The 2nd concern is: The cart is before the horse on setting Superintendent job goals. The Illinois Association of School Boards makes the common sense recommendation that Step #1 be a review of current district goals. Step #3 is deciding on goals to be written into the Superintendent’s contract. The action item we’re discussing now is the end of Step #3. Later this evening we’re having another special meeting for a first discussion of District goals for this year, which is Step #1. See Performance-Based Superintendent Employment Contracts: A “How To” Guide.

The 3rd concern is: The board hasn’t completed discussion of the two new goals that are included in the proposed contract and I have some questions about them.

The main questions are about the first goal that states “Increase the number of students meeting their MAP growth targets.” It isn’t clear to me how the three indicators listed do this. Also, the way the goal is written seems to indicate that if only one more out of our 12,000 students meets their MAP growth targets then the goal has been met.

The 4th concern is: There have been recent issues that affect the collaborative and effective operation of the Board. I believe this should be taken into account as the Board considers the contract and salary increase proposed for the Superintendent. For example,

a. There was no communications to the Board about the progress of ESPA contract negotiations until after the team reached a tentative agreement;

b. I was surprised the tentative agreement wasn’t consistent with the guidelines established by the Board;

c. I was surprised the team didn’t clarify initial Board guidance on negotiating parameters during negotiations when it became clear what the negotiating positions were and where the initial guidance was either insufficient or unclear; and

d. Lastly, I was surprised legal counsel wasn’t consulted prior to reaching tentative agreement.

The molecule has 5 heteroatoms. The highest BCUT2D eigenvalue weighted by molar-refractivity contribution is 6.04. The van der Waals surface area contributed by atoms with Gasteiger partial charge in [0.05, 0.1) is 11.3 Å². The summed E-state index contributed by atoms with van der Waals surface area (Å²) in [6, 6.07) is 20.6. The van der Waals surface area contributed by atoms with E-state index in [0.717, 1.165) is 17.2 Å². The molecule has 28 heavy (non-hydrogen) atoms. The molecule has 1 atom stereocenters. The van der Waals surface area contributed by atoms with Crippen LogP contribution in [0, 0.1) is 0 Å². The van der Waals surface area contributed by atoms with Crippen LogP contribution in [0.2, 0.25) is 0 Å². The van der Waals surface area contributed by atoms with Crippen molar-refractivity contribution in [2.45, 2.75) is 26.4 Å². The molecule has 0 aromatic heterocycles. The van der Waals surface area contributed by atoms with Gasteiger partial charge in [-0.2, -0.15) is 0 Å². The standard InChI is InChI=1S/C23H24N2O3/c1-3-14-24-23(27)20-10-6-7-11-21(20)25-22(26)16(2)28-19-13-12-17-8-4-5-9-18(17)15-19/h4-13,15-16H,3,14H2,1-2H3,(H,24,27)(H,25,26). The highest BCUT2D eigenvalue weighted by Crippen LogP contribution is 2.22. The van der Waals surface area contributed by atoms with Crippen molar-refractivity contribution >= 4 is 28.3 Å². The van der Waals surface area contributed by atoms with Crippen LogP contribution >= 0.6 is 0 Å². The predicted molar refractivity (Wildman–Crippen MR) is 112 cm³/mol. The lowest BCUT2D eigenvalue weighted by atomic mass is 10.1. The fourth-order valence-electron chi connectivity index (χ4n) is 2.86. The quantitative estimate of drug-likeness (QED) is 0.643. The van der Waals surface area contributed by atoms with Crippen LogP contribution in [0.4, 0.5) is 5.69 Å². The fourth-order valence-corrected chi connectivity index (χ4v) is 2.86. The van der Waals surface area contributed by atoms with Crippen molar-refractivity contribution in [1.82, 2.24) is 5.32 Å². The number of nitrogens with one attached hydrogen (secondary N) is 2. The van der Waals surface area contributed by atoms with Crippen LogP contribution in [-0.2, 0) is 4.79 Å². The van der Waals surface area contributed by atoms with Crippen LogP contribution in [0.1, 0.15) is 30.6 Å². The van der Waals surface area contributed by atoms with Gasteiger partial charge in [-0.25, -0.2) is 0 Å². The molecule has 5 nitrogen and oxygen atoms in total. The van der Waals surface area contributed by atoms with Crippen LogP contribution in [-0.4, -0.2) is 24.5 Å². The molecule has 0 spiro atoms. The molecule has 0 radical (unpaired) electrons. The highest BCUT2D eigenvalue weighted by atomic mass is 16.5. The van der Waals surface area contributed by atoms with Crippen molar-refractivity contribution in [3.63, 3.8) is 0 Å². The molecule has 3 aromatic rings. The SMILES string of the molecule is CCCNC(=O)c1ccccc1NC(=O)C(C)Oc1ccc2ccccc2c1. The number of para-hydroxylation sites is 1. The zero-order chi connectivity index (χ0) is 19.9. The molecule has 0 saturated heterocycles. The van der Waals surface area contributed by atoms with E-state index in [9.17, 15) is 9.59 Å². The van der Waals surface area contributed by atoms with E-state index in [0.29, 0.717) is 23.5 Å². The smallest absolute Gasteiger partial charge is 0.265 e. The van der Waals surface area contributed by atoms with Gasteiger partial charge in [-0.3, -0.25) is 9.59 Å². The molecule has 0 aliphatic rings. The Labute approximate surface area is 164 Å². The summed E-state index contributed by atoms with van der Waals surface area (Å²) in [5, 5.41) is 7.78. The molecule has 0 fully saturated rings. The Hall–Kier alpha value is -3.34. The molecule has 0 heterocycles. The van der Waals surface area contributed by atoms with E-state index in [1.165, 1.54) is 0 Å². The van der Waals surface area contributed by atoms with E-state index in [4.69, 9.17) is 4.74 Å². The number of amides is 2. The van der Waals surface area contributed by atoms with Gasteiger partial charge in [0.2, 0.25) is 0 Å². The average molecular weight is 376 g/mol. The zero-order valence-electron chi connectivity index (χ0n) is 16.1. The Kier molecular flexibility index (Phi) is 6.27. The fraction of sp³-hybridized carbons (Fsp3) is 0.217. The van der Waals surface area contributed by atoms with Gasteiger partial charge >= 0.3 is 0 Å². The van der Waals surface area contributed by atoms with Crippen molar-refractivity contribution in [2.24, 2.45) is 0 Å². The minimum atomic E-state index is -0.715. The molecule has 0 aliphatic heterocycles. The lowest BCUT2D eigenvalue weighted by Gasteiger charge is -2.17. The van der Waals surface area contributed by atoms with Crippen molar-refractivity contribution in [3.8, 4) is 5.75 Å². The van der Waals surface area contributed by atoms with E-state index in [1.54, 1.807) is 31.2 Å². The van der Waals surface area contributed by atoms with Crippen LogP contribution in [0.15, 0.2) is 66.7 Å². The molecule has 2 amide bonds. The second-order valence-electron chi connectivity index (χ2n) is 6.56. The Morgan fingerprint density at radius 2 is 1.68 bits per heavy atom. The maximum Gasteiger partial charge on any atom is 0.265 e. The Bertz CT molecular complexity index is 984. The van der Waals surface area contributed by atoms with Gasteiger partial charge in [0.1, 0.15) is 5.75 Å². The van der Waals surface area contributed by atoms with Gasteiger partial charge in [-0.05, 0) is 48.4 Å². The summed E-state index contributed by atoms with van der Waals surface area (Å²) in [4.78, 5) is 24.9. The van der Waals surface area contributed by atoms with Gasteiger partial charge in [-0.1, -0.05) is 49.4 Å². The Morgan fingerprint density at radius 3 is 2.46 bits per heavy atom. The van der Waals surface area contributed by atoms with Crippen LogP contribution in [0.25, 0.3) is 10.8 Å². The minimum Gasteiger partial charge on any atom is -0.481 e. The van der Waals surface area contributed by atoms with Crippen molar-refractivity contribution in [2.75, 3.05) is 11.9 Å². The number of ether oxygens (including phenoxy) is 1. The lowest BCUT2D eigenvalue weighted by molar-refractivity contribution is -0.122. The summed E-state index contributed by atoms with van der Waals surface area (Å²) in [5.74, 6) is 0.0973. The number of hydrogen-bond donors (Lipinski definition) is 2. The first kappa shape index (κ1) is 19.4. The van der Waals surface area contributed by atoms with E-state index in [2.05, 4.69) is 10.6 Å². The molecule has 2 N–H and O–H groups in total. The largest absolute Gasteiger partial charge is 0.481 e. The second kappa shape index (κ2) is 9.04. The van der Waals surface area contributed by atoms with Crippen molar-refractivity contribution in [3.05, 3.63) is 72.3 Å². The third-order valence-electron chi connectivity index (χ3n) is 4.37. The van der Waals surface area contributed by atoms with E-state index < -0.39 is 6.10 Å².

Why I voted No on the District 15 program assistants contract

A four-year contract was approved by the District 15 Board with its ESPA union by a vote of 4 Yes (Babcock, Bokor, Ekeberg, Seiffert) to 3 No (Herr, Iannuzzelli, Sriram) on September 11th. The ESPA union represents more than 450 program assistants, secretaries, clerical assistants, TPI aides, and school nurses.

Following are some brief remarks explaining why I voted No.

There are three major flaws with the agreement:

1. There was no attorney review of the tentative agreement and attorney review is essential for any large contract. The value of this contract is approximately $55 million, which is calculated as $7.5 million per year for four years for wages plus $6.3 million per year for benefits.

2. The Board established guidelines on May 8th and the negotiating team made changes in the tentative agreement that are not consistent with those guidelines. The team did not come back to Board before reaching tentative agreement.

3. The terms and conditions of this agreement are inconsistent with some of the other negotiated agreements.

Why I voted No on the District 15 transportation contract

A two-year contract was approved by the District 15 Board with its transportation union by a vote of 4 Yes (Babcock, Bokor, Ekeberg, Seiffert) to 3 No (Herr, Iannuzzelli, Sriram) on June 26th.

Following are some brief remarks explaining why I voted No.

In February at our 2nd negotiations session with the DTU I listed five principles that are important to me as an individual Board Member:

1. Safety

2. Reliability

3. Professionalism

4. Efficiency

5. Collaboration

In my view the proposed contract doesn’t accomplish enough in these areas.

I’ll comment briefly about three areas:

- First is Safety: I believe a Safe Environment requires a Culture of Safety. Although there are provisions in the contract that will likely improve safety, I’m not convinced these address core safety issues and that there is a commitment from the top to a Culture of Safety.

- Second is Collaboration: A Collaborative Environment can address shortcomings of a contract in an informal way. This is especially important in the area of Safety. However, the negotiations over the past several months would not be described by anyone as Collaborative. Unfortunately I’m not optimistic this will turn around.

- Third is Economics (which is part of Efficiency): The Administration didn’t provide the Board with an economic analysis of the proposed contract including expected impact on the forecast and key metrics. One key metric is the cost per mile. District 15′s cost per mile is roughly 30% higher than surrounding in-house and outsourced transportation departments. Although there are some improvements in economics it’s my sense that they won’t significantly close this 30% cost gap.